Dahmi Mortals

ReZoUnD
Battle Points: 31
one more thing, every one likes CLA plugins so heres a tip that he does with all his sessions. keep faders at zero and trim (or trim plugin) -8db or more or drop the gain from the source audio.
 
Battle Points: 26
Hello everyone, I'm gonna chime in on this discussion as well. I think most people's problem from my experience has been listening environment. You can't have your monitors pointed straight out, or one at an angle, and another straight out. They need to be at 30 degrees, and you have to make sure your chair where you sit is exactly at where the sound will reach and crossover or through where you sit. They need to meet at you, and then of course there is monitors or hifi speakers, whatever you choose (Abbey Road Studios uses HiFi Speakers) but good nearfields are fine, just know that if you mix only with nearfields, you will more than likely overcompensate in the bass ranges unless you have a sub woofer in your setup. Now most of us probably mix with cans (headphones), and probably Beats Audio or Skullcandy headphones, some perhaps have Senheisser or however you spell it, and those are fine, but you need to know the freq curve of your headphones, and do your best to "flatten" it out, so you can hear the sound as true as possible. You can do a google search on your headphones and see what the EQ curve for your headphones are, or there is a plugin (I forgot the name) that will flatten out your headphones for you, and you don't need to mess with it, just pick the preset according to your headphones, and it will correct it. Plus there are some plugins that emulate the studio acoustic environment in your headphones which are worth checking out such as ToneBoosters TBIsone, and Waves has something called mixroom or something like that. So that's number one, and will fix most of your problems right there.

When it comes to what plugins are the best, it really is a choice in terms of what you want your plugin to do. You could use Fruity stock plugins, and they get the job done for the most part, but others like CLA2 compressor not only compresses the sound, but also adds a slight stereo widening effect which sounds nice, and the SSL 4000 G Master Buss compressor likes to beef up the bottom end, and warms the sound a bit, of course you could use analog summing plugins like NLS Buss and channel to have the sound colored the way the big consoles do, which sounds good for certain applications when you need to have some analog saturation for that classic feel, or for depth and warmth. There are tape sautration plugins. Maybe you want a really transparent compressor, then you could use RComp or maybe the API series compressors and plugins, Certain EQ plugins gives you more control over how you shape the sound, some like in a channel strip are more analog in terms of control and not so surgical, but then something like HEQ gives you a very surgical way to control frequencies, and of course the most surgical of all is Izotope Neutron 2 from my experience. But don't count out the Fruity plugins, Fruity reverb is pretty solid, and the fruity delay is easy and does the job, Soundgoodizer saturates the sound in a nice way when used "sparingly", I prefer to use it on vocals, and Maximus is good on drums I especially like the NY Compression preset as a starting point, and it does a good job at beefing up drums pretty nice. I could go on and on, another suggestion is to use Fruity Parametric EQ 2 and use the preset 20hz - 18khz cut, on the master buss just to cut those frequencies out that humans don't hear. It makes your overall mix sound cleaner, of course a mastering engineer can do this for you, but if you do your own mastering you should really get rid of those unheard frequencies.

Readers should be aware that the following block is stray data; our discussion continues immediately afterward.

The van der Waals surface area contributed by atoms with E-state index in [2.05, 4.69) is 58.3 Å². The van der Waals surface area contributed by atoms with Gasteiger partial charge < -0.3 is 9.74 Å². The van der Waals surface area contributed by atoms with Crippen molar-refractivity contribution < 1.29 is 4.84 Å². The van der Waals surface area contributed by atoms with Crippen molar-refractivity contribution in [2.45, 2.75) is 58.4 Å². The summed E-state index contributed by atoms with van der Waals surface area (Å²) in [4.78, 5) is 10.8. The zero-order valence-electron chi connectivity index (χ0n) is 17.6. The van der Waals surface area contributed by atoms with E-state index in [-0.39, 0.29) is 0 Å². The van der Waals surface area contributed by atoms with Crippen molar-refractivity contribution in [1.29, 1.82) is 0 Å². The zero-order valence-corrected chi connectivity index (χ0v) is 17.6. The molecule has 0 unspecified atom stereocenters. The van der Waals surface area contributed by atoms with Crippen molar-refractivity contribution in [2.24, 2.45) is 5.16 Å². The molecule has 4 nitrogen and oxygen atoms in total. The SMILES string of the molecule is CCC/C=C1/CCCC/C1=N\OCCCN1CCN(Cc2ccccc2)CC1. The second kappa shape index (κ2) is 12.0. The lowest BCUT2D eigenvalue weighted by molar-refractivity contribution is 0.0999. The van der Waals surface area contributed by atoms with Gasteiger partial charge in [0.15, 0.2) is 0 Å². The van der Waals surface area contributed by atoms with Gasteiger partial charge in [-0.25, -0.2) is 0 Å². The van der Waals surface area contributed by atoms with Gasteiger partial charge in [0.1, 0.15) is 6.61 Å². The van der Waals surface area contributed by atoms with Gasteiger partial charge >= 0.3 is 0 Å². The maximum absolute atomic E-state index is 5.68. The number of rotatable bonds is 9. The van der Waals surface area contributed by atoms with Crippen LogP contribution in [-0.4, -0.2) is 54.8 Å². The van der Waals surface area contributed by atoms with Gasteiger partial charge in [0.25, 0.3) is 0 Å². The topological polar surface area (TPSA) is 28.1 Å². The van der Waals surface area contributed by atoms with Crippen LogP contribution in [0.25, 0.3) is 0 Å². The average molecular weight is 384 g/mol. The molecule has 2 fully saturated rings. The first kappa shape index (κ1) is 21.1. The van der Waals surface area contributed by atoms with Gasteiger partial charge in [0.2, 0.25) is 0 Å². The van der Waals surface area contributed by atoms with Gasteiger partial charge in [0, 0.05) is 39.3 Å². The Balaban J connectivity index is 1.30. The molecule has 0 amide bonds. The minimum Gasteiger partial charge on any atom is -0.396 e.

You should be A/B referencing against a track that sounds in the pocket similar to the sound you are aiming for constantly when mixing, and you should do that when mastering.

Yeah less is more, you don't need a shit ton of plugins to fix your sound, the key is to make it sound "natural" as possible, and if you need to sweeten the sound a bit in certain frequencies, or if you think it needs a certain touch, then do it. But don't overdo it. You don't have to compress every sound, you don't have to EQ every sound either. If it sounds good, then it sounds good period. So in conclusion my point is that some plugins are to control your sound, or to give it some depth, and shape, but most of all it is also a creative decision, not an engineering decision to use certain plugins, so be creative, experiment and have fun, and make sure your listening environment is on point.